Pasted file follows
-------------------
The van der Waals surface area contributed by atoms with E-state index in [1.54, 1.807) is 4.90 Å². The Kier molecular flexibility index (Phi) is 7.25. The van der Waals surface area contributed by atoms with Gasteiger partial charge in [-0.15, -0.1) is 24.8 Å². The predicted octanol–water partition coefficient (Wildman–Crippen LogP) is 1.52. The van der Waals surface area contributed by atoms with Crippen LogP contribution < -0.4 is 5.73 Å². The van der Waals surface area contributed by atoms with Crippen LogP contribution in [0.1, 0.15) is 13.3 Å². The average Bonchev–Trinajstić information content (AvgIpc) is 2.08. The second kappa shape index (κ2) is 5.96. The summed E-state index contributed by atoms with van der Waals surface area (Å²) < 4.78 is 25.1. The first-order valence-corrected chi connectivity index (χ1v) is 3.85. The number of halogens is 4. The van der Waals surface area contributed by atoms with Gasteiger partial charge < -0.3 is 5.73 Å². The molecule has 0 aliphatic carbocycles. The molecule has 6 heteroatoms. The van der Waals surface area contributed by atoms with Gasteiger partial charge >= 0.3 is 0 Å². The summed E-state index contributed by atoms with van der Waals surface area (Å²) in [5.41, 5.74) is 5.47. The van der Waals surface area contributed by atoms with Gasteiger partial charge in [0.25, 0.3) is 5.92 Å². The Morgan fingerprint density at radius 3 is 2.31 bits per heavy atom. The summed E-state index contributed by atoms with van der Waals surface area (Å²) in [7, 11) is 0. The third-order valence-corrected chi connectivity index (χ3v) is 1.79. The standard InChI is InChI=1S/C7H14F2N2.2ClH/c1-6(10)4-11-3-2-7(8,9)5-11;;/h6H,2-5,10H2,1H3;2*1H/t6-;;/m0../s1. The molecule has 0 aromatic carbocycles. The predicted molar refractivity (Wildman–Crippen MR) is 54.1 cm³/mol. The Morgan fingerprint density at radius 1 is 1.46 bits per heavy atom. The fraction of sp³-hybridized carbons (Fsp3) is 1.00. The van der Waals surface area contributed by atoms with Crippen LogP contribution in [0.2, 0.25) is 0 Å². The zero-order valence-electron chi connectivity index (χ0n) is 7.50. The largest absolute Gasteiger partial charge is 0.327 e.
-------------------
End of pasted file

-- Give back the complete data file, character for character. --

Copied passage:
The van der Waals surface area contributed by atoms with E-state index in [1.54, 1.807) is 4.90 Å². The Kier molecular flexibility index (Phi) is 7.25. The van der Waals surface area contributed by atoms with Gasteiger partial charge in [-0.15, -0.1) is 24.8 Å². The predicted octanol–water partition coefficient (Wildman–Crippen LogP) is 1.52. The van der Waals surface area contributed by atoms with Crippen LogP contribution < -0.4 is 5.73 Å². The van der Waals surface area contributed by atoms with Crippen LogP contribution in [0.1, 0.15) is 13.3 Å². The average Bonchev–Trinajstić information content (AvgIpc) is 2.08. The second kappa shape index (κ2) is 5.96. The summed E-state index contributed by atoms with van der Waals surface area (Å²) < 4.78 is 25.1. The first-order valence-corrected chi connectivity index (χ1v) is 3.85. The number of halogens is 4. The van der Waals surface area contributed by atoms with Gasteiger partial charge < -0.3 is 5.73 Å². The molecule has 0 aliphatic carbocycles. The molecule has 6 heteroatoms. The van der Waals surface area contributed by atoms with Gasteiger partial charge >= 0.3 is 0 Å². The summed E-state index contributed by atoms with van der Waals surface area (Å²) in [5.41, 5.74) is 5.47. The van der Waals surface area contributed by atoms with Gasteiger partial charge in [0.25, 0.3) is 5.92 Å². The Morgan fingerprint density at radius 3 is 2.31 bits per heavy atom. The summed E-state index contributed by atoms with van der Waals surface area (Å²) in [7, 11) is 0. The third-order valence-corrected chi connectivity index (χ3v) is 1.79. The standard InChI is InChI=1S/C7H14F2N2.2ClH/c1-6(10)4-11-3-2-7(8,9)5-11;;/h6H,2-5,10H2,1H3;2*1H/t6-;;/m0../s1. The molecule has 0 aromatic carbocycles. The predicted molar refractivity (Wildman–Crippen MR) is 54.1 cm³/mol. The Morgan fingerprint density at radius 1 is 1.46 bits per heavy atom. The fraction of sp³-hybridized carbons (Fsp3) is 1.00. The van der Waals surface area contributed by atoms with Crippen LogP contribution in [0.2, 0.25) is 0 Å². The zero-order valence-electron chi connectivity index (χ0n) is 7.50. The largest absolute Gasteiger partial charge is 0.327 e.